Monday, June 27, 2011

CSA Harvest #5

Happy Day Everyone! It is with great pleasure that we introduce our greatest achievement to date and that is in the birth of our first child.. baby boy Tione (pronounced Sohneh) born June 20th at 8 pounds and 4 ounces. His name is a Kiribati name in honor of his Kiribati father and heritage and it means "gift from heaven".. we found the name very appropriate.

Life has been a bit chaotic since his arrival.. operating the farm on sleep deprivation has become the new routine and Asinete is on his own in the field for the time being until Mama heals up. We are more thankful than ever to our CSA support team M.A, Violet and Sally who are here every Wed to help harvest, wash and pack your baskets. Also thank you to our neighbor and good friend "Aunty Joo Joo" for helping with harvest while Mama is on the mend.

You are right to think it strange for farmer's to have a summer baby and we couldn't agree more! We had planned on a winter baby, a time of the year where we have time to put up our feet and enjoy the slower pace of life on the farm. But in the end Tione came when he was supposed to and we are just so happy he chose to come at all!

With the extra hubbub going on at the farm we have decided to hire someone once a week to help try to keep us from falling too far behind. We were fortunate to acquire the agrarian skills and gifts of Geronimo our Oaxacanian friend who comes and spends 9-10 hours a week with us. He has already taught Asinete quite a few tricks of the trade in the month he has been with us. We are grateful for his expertise and it sure is great to have another set of hands to battle the weeds that never give us a break, new baby or not.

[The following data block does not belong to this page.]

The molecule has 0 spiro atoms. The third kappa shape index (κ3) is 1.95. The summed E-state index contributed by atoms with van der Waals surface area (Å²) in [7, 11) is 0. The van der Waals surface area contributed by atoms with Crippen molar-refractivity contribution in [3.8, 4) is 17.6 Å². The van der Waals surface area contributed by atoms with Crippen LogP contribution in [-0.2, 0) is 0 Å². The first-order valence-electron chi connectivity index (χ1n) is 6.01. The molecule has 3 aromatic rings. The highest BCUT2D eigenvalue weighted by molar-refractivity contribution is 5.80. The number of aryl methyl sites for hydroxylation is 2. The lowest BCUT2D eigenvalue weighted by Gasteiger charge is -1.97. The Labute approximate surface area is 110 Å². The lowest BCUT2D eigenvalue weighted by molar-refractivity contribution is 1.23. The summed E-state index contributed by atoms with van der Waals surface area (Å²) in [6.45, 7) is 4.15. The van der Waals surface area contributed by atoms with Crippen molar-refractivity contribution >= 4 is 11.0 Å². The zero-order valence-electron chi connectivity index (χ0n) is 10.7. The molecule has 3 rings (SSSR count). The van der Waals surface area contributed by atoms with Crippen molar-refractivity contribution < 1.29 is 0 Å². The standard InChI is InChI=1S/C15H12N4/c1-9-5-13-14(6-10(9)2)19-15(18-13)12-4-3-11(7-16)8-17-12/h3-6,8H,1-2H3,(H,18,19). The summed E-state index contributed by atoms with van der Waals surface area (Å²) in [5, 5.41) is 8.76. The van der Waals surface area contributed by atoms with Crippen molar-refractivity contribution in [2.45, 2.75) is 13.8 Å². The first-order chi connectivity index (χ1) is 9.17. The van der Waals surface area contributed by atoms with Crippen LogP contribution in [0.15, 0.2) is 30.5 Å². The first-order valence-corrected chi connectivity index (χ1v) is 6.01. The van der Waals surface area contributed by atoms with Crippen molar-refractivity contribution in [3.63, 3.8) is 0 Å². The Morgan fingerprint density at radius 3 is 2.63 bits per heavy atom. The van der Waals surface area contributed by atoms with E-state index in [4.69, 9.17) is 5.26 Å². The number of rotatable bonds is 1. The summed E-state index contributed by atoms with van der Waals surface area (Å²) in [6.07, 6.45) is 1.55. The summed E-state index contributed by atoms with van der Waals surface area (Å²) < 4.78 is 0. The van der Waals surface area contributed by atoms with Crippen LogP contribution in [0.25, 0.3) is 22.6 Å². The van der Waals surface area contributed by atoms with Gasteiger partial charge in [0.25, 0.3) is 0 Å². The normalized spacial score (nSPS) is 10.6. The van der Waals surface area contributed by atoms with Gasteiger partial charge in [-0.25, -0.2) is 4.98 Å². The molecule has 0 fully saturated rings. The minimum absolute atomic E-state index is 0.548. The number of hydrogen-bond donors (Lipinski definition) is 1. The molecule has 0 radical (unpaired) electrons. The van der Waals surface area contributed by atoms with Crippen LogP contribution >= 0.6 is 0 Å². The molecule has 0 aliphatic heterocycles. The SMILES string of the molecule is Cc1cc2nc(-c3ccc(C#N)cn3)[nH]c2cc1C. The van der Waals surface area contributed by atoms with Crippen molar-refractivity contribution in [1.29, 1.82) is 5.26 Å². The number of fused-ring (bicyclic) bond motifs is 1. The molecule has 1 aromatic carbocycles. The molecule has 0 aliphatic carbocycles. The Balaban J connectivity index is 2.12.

As the summer crops draw nearer to harvesting next week we will be filling the now empty greenhouse with seed trays of fall crops. Kales, cabbages, broccoli, cauliflower, brussels sprouts and all the other yummy tastes of fall we love.

We hope your experience so far eating locally and in season has been a great one! We have many more veggies and fruits to tempt your pallets and your taste buds planned for the upcoming weeks.

Thank you for supporting this local(and now family)farm~

Suzie, Asinete, Baby Tione and the Crew

Harvest This Week Includes:

Fennel Bulb (try some recipe ideas below)

Nantes Carrots

Broccoli OR Cauliflower


Snow OR Snap Peas (freezing suggestions below if you'd like to save some of the bounty)

Head Lettuce


Cabbage (a very comical looking new variety we are growing called caraflex) Let us know what you think! It was bred this way to pack more easily. We hope it tastes good too!

How to Store it and Cook it!

Fennel~ love it or hate it we hope you give it a chance! Do not be offset by the smell and think it tastes like licorice. When prepared in one of the recipes below you will see too that the taste is like that of the most tender celery heart. Indeed fennel can be used in the place of celery in salads and other recipes. We hope you become a fennel lover too! The bulb keeps best wrapped in a plastic bag in the crisper drawer of fridge.

Oven Potatoes with Fennel

20 ounces Yukon Gold potatoes, cut in 1/2" cubes
1 medium fennel bulb, trimmed and cut in 1" slices
1 medium sweet onion, diced
1 tablespoon fresh parsley, minced finely
2 teaspoons vegetable oil
1/2 teaspoon salt
freshly ground black pepper -- to taste

Preheat oven to 400 degrees. Spray baking sheet with nonstick cooking spray. In large bowl, combine potatoes, fennel, onion, parsley, oil, salt and pepper; toss gently until well coated. Arrange mixture in a single layer on a prepared baking sheet. Bake, turning occasionally, until potatoes are crisp on all sides, 30-35 minutes. Serve immediately.